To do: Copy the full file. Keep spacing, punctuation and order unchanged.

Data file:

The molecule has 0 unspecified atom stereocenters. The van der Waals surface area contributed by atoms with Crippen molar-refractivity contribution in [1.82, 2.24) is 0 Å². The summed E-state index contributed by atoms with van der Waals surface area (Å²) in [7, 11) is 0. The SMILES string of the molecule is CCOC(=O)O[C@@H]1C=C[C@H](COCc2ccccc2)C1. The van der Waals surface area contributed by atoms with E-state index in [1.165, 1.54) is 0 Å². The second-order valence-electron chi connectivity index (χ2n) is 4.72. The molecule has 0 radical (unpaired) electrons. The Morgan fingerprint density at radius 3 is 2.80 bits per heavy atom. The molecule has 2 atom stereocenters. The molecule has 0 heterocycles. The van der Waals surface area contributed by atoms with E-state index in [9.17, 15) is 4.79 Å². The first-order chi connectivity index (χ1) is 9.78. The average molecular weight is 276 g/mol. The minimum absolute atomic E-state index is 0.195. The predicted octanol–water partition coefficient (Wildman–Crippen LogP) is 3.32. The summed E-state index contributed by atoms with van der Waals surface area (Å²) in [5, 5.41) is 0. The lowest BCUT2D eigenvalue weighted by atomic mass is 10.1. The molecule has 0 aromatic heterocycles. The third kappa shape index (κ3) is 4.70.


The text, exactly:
The molecule has 0 unspecified atom stereocenters. The van der Waals surface area contributed by atoms with Crippen molar-refractivity contribution in [1.82, 2.24) is 0 Å². The summed E-state index contributed by atoms with van der Waals surface area (Å²) in [7, 11) is 0. The SMILES string of the molecule is CCOC(=O)O[C@@H]1C=C[C@H](COCc2ccccc2)C1. The van der Waals surface area contributed by atoms with E-state index in [1.165, 1.54) is 0 Å². The second-order valence-electron chi connectivity index (χ2n) is 4.72. The molecule has 0 radical (unpaired) electrons. The Morgan fingerprint density at radius 3 is 2.80 bits per heavy atom. The molecule has 2 atom stereocenters. The molecule has 0 heterocycles. The van der Waals surface area contributed by atoms with E-state index in [9.17, 15) is 4.79 Å². The first-order chi connectivity index (χ1) is 9.78. The average molecular weight is 276 g/mol. The minimum absolute atomic E-state index is 0.195. The predicted octanol–water partition coefficient (Wildman–Crippen LogP) is 3.32. The summed E-state index contributed by atoms with van der Waals surface area (Å²) in [5, 5.41) is 0. The lowest BCUT2D eigenvalue weighted by atomic mass is 10.1. The molecule has 0 aromatic heterocycles. The third kappa shape index (κ3) is 4.70.